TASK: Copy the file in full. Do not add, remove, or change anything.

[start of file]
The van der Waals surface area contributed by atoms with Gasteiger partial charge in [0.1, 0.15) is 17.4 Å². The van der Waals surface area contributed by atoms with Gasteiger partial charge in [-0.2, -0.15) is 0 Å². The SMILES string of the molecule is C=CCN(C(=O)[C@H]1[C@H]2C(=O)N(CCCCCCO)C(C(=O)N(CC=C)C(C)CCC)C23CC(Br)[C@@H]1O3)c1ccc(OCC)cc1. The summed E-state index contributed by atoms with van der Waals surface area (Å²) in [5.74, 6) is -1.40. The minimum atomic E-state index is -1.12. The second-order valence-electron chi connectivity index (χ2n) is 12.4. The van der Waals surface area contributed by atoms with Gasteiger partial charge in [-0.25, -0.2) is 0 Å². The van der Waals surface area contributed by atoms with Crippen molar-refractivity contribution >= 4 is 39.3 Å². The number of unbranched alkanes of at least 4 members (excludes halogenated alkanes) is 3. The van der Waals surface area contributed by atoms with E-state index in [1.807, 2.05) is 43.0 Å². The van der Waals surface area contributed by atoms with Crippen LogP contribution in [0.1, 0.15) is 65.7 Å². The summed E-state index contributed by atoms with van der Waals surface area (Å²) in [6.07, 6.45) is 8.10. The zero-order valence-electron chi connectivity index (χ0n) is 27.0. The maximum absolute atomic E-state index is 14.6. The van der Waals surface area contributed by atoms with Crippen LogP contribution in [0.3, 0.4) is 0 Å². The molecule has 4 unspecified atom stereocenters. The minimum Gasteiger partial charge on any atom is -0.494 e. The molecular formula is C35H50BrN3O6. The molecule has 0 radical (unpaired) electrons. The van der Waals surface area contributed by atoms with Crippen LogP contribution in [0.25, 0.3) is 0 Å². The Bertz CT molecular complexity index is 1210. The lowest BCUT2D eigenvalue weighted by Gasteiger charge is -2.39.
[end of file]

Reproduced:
The van der Waals surface area contributed by atoms with Gasteiger partial charge in [0.1, 0.15) is 17.4 Å². The van der Waals surface area contributed by atoms with Gasteiger partial charge in [-0.2, -0.15) is 0 Å². The SMILES string of the molecule is C=CCN(C(=O)[C@H]1[C@H]2C(=O)N(CCCCCCO)C(C(=O)N(CC=C)C(C)CCC)C23CC(Br)[C@@H]1O3)c1ccc(OCC)cc1. The summed E-state index contributed by atoms with van der Waals surface area (Å²) in [5.74, 6) is -1.40. The minimum atomic E-state index is -1.12. The second-order valence-electron chi connectivity index (χ2n) is 12.4. The van der Waals surface area contributed by atoms with Gasteiger partial charge in [-0.25, -0.2) is 0 Å². The van der Waals surface area contributed by atoms with Crippen molar-refractivity contribution >= 4 is 39.3 Å². The number of unbranched alkanes of at least 4 members (excludes halogenated alkanes) is 3. The van der Waals surface area contributed by atoms with E-state index in [1.807, 2.05) is 43.0 Å². The van der Waals surface area contributed by atoms with Crippen LogP contribution in [0.1, 0.15) is 65.7 Å². The summed E-state index contributed by atoms with van der Waals surface area (Å²) in [6.07, 6.45) is 8.10. The zero-order valence-electron chi connectivity index (χ0n) is 27.0. The maximum absolute atomic E-state index is 14.6. The van der Waals surface area contributed by atoms with Crippen LogP contribution in [0.3, 0.4) is 0 Å². The molecule has 4 unspecified atom stereocenters. The minimum Gasteiger partial charge on any atom is -0.494 e. The molecular formula is C35H50BrN3O6. The molecule has 0 radical (unpaired) electrons. The van der Waals surface area contributed by atoms with Crippen LogP contribution in [0.25, 0.3) is 0 Å². The Bertz CT molecular complexity index is 1210. The lowest BCUT2D eigenvalue weighted by Gasteiger charge is -2.39.